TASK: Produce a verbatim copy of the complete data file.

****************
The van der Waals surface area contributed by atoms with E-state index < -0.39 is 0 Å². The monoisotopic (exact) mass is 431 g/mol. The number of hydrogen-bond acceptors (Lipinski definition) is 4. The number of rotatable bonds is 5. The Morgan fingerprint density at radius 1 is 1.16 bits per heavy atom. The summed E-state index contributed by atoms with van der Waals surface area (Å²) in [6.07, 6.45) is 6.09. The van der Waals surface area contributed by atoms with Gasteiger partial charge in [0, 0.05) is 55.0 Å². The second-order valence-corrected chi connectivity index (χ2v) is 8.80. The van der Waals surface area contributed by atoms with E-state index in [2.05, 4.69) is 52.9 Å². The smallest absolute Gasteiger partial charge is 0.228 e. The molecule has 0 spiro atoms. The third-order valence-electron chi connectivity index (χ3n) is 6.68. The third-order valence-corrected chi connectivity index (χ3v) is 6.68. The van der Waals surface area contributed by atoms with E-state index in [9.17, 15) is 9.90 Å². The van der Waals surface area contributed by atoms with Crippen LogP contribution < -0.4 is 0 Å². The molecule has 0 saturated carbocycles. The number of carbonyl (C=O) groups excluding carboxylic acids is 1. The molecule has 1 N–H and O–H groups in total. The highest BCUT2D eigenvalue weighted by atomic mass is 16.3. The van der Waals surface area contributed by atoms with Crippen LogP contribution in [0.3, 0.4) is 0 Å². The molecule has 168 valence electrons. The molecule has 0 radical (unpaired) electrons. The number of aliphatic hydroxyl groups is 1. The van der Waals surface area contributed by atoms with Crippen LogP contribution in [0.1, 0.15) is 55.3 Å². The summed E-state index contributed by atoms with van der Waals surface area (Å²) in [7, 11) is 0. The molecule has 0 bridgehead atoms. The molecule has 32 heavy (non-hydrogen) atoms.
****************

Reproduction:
The van der Waals surface area contributed by atoms with E-state index < -0.39 is 0 Å². The monoisotopic (exact) mass is 431 g/mol. The number of hydrogen-bond acceptors (Lipinski definition) is 4. The number of rotatable bonds is 5. The Morgan fingerprint density at radius 1 is 1.16 bits per heavy atom. The summed E-state index contributed by atoms with van der Waals surface area (Å²) in [6.07, 6.45) is 6.09. The van der Waals surface area contributed by atoms with Gasteiger partial charge in [0, 0.05) is 55.0 Å². The second-order valence-corrected chi connectivity index (χ2v) is 8.80. The van der Waals surface area contributed by atoms with E-state index in [2.05, 4.69) is 52.9 Å². The smallest absolute Gasteiger partial charge is 0.228 e. The molecule has 0 spiro atoms. The third-order valence-electron chi connectivity index (χ3n) is 6.68. The third-order valence-corrected chi connectivity index (χ3v) is 6.68. The van der Waals surface area contributed by atoms with E-state index in [9.17, 15) is 9.90 Å². The van der Waals surface area contributed by atoms with Crippen LogP contribution < -0.4 is 0 Å². The molecule has 0 saturated carbocycles. The number of carbonyl (C=O) groups excluding carboxylic acids is 1. The molecule has 1 N–H and O–H groups in total. The highest BCUT2D eigenvalue weighted by atomic mass is 16.3. The van der Waals surface area contributed by atoms with Crippen LogP contribution in [0.3, 0.4) is 0 Å². The molecule has 168 valence electrons. The molecule has 0 radical (unpaired) electrons. The number of aliphatic hydroxyl groups is 1. The van der Waals surface area contributed by atoms with Crippen LogP contribution in [0.1, 0.15) is 55.3 Å². The summed E-state index contributed by atoms with van der Waals surface area (Å²) in [7, 11) is 0. The molecule has 0 bridgehead atoms. The molecule has 32 heavy (non-hydrogen) atoms.